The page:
Dedicated to Deposits: Deals, Data, and Discussion

Wrath of the Bank Regulators

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This Bloomberg article takes a look at some of the recent orders by bank regulators against several well-known banks. As mentioned by the article, "regulators are using voluntary agreements, notices and outright orders to force action." Many of the orders are not publicly disclosed to prevent scaring the bank depositors. Although several of the failed banks this year had been operating under orders when seized by regulators, the orders don't necessarily mean that the bank is on the verge of failure.

One bank mentioned in the article was GMAC Bank. However, the regulator's order as described by the article seems to point more to problems at GMAC Bank's holding company than in the bank itself:
regulators banned [GMAC Bank] in July from hiring anyone with ties to GMAC majority owner Cerberus Capital Management LP or its co-founder Stephen Feinberg without permission. The bank can't open a branch, office or automated teller on property "owned, leased or occupied by a Feinberg Entity,"

The article also states that "the bank was profitable as of Sept. 30 and had sufficient capital, according to FDIC records." As I reported last week, GMAC Bank's parent, GMAC LLC, has reported big losses as its home-loan unit and the auto finance business have been struggling in this financial crisis.

A bank that seems to be in much worse shape than GMAC Bank is the California bank, Downey Savings. The article mentioned a statement issued by Downey on November 10th in which it "said it might be seized because it probably can't comply with an OTS order to raise capital by the end of the year."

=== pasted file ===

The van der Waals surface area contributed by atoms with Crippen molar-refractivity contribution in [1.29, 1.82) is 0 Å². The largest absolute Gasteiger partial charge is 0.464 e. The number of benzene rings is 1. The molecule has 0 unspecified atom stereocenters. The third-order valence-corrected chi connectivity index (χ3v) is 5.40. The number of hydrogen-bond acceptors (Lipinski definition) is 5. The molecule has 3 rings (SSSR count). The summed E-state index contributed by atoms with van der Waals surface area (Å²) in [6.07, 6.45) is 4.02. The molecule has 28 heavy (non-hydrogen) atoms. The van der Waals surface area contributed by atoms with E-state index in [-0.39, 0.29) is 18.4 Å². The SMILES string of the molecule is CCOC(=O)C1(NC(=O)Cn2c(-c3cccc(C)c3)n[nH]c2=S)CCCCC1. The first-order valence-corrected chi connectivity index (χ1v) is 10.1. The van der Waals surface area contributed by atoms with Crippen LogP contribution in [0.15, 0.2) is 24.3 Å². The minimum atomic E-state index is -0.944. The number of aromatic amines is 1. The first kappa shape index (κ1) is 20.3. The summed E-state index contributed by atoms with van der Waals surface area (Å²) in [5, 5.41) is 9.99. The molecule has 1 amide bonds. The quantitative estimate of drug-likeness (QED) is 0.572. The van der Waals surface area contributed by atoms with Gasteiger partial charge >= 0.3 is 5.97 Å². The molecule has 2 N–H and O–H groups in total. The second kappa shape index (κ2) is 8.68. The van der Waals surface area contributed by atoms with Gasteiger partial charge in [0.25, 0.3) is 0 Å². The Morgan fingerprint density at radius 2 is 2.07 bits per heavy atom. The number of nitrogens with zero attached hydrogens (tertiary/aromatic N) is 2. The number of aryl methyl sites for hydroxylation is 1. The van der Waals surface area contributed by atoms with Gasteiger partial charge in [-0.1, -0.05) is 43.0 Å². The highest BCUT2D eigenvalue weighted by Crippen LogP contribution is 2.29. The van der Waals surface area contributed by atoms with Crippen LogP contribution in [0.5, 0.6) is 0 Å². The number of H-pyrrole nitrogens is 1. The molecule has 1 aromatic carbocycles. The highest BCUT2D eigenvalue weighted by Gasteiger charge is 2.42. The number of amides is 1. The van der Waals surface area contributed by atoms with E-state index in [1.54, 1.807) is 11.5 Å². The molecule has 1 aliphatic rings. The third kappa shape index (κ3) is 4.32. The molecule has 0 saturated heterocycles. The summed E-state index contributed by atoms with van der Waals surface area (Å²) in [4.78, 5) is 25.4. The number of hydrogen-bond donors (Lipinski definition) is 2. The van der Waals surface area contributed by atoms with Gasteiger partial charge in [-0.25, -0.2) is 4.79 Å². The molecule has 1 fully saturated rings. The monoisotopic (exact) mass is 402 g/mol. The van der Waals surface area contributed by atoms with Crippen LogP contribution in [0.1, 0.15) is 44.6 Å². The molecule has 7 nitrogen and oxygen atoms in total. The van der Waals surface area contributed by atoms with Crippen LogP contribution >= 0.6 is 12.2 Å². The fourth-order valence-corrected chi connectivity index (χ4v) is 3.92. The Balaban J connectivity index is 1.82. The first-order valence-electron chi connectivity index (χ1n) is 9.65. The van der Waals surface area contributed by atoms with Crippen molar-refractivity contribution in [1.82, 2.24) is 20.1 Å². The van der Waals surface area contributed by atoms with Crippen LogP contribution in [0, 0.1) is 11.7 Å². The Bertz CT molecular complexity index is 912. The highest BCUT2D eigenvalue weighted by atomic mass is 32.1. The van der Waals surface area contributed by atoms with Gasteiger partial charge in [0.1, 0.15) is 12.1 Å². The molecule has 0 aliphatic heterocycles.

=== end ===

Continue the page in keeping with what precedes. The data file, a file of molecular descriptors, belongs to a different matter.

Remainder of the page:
Since most of the regulators' actions are not public and since most private ratings like from Bankrate are several months old, it's hard to know which bank may be near failure. So the best policy is to keep your deposits under the FDIC or NCUA limits. As I described in this post, basic coverage has been raised to $250,000 until 12/31/2009. For more references on FDIC and NCUA coverage, please refer to this post.


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Comments
3 Comments.
Comment #1 by Anonymous posted on
Anonymous
This "wrath of the bank regulators", i.e. the Federal Reserve & FDIC, is a coverup for the fact that the bank regulators are just as much at fault as the banks themselves.

If the Feds were doing proper monitoring in the first place, the loser banks would have been identified long before they crossed failure threshold.

The Feds need to divest themselves of their own slackers and get with the program we pay them to do.

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Comment #2 by Anonymous posted on
Anonymous
My thoughts, exactly!

1
Comment #3 by Bozo (anonymous) posted on
Bozo
It seems the current FDIC Chairwoman (Bair, I believe, is her name) is doing a pretty fair job. I'd cut the FDIC some slack. I doubt even Solomon with an unlimited budget could have found all this chicanery. Besides, I wonder if they (the FDIC) even had a mandate to dig deep into the fraudulent mortgage applications involved. Somehow, I doubt it.

Anyway, thank goodness for the FDIC and NCUA, or else we'd really be up poop creek.

Bozo

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